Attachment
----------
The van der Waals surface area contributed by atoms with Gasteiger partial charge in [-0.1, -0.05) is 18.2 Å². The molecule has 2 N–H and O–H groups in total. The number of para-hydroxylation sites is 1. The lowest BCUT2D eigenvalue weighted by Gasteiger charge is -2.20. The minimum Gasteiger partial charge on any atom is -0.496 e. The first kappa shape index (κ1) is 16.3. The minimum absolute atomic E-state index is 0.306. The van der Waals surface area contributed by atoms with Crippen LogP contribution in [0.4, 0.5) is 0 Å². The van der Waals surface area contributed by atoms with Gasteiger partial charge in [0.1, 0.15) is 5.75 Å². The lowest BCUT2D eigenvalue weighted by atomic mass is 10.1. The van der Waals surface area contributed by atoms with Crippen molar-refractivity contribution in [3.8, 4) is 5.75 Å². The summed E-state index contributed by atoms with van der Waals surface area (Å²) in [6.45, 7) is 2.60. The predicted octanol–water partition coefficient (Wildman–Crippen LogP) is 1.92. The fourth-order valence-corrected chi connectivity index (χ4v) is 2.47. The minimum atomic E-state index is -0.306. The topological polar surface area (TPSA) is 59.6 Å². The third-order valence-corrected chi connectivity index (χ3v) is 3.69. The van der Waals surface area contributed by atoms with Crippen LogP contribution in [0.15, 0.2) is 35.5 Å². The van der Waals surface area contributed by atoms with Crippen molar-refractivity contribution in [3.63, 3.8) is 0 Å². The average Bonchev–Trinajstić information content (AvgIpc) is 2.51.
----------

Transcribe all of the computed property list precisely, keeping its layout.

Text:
The van der Waals surface area contributed by atoms with Gasteiger partial charge in [-0.1, -0.05) is 18.2 Å². The molecule has 2 N–H and O–H groups in total. The number of para-hydroxylation sites is 1. The lowest BCUT2D eigenvalue weighted by Gasteiger charge is -2.20. The minimum Gasteiger partial charge on any atom is -0.496 e. The first kappa shape index (κ1) is 16.3. The minimum absolute atomic E-state index is 0.306. The van der Waals surface area contributed by atoms with Crippen LogP contribution in [0.4, 0.5) is 0 Å². The van der Waals surface area contributed by atoms with Gasteiger partial charge in [0.1, 0.15) is 5.75 Å². The lowest BCUT2D eigenvalue weighted by atomic mass is 10.1. The van der Waals surface area contributed by atoms with Crippen molar-refractivity contribution in [3.8, 4) is 5.75 Å². The summed E-state index contributed by atoms with van der Waals surface area (Å²) in [6.45, 7) is 2.60. The predicted octanol–water partition coefficient (Wildman–Crippen LogP) is 1.92. The fourth-order valence-corrected chi connectivity index (χ4v) is 2.47. The minimum atomic E-state index is -0.306. The topological polar surface area (TPSA) is 59.6 Å². The third-order valence-corrected chi connectivity index (χ3v) is 3.69. The van der Waals surface area contributed by atoms with Crippen LogP contribution in [0.15, 0.2) is 35.5 Å². The van der Waals surface area contributed by atoms with Crippen molar-refractivity contribution in [3.63, 3.8) is 0 Å². The average Bonchev–Trinajstić information content (AvgIpc) is 2.51.